"There is no greater sorrow on earth than the loss of one's native land." - Euripides 431 B.C.

Yanner calls for Pearson's portfolio

Courier Mail- Wednesday, 20th October 2010
Author: Brian Williams

ABORIGINAL leader Murrandoo Yanner has challenged activist Noel Pearson to declare whether he has any financial or pecuniary interests in any mining company or projects.

Mr Yanner, of the Carpentaria Land Council, said Mr Pearson's role in lobbying Opposition Leader Tony Abbott and other politicians on Wild Rivers legislation, and its impact on mining, demanded he state publicly whether or not he had any links to the industry.

He wants to know if Mr Pearson, or any group he works with, has received support of any kind from mining interests.

Mining company Cape Alumina on Monday blamed the Wild Rivers listing of Cape York's Wenlock River for ruining its nearby bauxite project, although it continues preparatory work on the enterprise.

Cape Alumina chief executive Paul Messenger hopes Mr Pearson and Mr Abbott will be able to convince federal MPs to overrule state Wild Rivers legislation.

This would allow them to mine closer to the river, increasing the amount of available ore.

``I have no financial interest in any projects up here,'' Mr Yanner said. ``I am a traditional owner and have the right to comment. I want to hear from Noel on this.''

Mr Pearson did not return calls yesterday.

The Government is proceeding with its Wild Rivers listings and, on Monday, Natural Resources Minister Stephen Robertson said the Government would extend Wild Rivers protection to Lake Eyre Basin rivers.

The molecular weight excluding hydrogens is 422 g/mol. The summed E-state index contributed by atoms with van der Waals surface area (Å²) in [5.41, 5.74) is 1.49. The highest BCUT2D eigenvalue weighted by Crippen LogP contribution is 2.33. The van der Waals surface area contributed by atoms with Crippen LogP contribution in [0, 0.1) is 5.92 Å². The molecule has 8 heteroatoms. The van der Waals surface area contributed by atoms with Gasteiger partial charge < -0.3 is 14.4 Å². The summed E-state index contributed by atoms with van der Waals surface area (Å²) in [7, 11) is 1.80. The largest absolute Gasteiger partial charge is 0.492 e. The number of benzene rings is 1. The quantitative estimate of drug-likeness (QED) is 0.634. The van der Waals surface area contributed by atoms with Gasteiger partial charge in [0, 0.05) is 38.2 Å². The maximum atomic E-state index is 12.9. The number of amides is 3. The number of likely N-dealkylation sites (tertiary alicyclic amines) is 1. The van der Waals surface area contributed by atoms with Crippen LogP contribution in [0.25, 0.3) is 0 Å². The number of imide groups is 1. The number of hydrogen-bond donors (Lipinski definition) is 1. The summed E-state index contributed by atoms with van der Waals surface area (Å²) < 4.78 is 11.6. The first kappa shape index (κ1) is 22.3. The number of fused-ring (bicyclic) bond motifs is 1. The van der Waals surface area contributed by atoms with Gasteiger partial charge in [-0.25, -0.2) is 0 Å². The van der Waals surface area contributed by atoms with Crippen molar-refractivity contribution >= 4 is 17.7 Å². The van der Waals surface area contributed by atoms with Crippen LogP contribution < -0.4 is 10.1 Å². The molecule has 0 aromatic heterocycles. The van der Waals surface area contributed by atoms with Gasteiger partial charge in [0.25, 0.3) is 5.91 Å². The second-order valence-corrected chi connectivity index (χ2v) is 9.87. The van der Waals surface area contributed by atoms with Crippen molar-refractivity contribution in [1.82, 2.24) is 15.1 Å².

These are the Cooper, Georgina and Diamantina in the state's far west and the move has met with a mixed response.

Grazier Angus Emmott of Noonbah Station, 130km southwest of Longreach, said yesterday most people in the region supported Wild Rivers listing.

``Some graziers are against it but none of us want irrigation on these rivers,'' Mr Emmott said. ``Listing protects the clean and green beef industry and eco-tourism so these industries can continue into the future.

``That's why there's such a kerfuffle over the Murray-Darling (irrigation cutbacks). No one looked at the big picture down there. No one planned long-term. We don't want that happening here.''

Wild Rivers legislation is meant to protect 22 free-flowing rivers, among the last in Australia which are not dammed. Ten have been listed, with 12 more to be protected.

Mr Abbott wants Mr Yanner to oppose the legislation and yesterday Independent MP Bob Katter said he also would raise the issue with Aboriginal communities.

State Opposition Leader John-Paul Langbroek said the future of Aboriginal and Torres Strait Islander communities should become an integral plank in the state's economic strategy.

Mr Langbroek said the Wild Rivers policy had imposed a virtual ban on Cape York job creation. In contrast, the LNP would transform communities of welfare into communities of enterprise.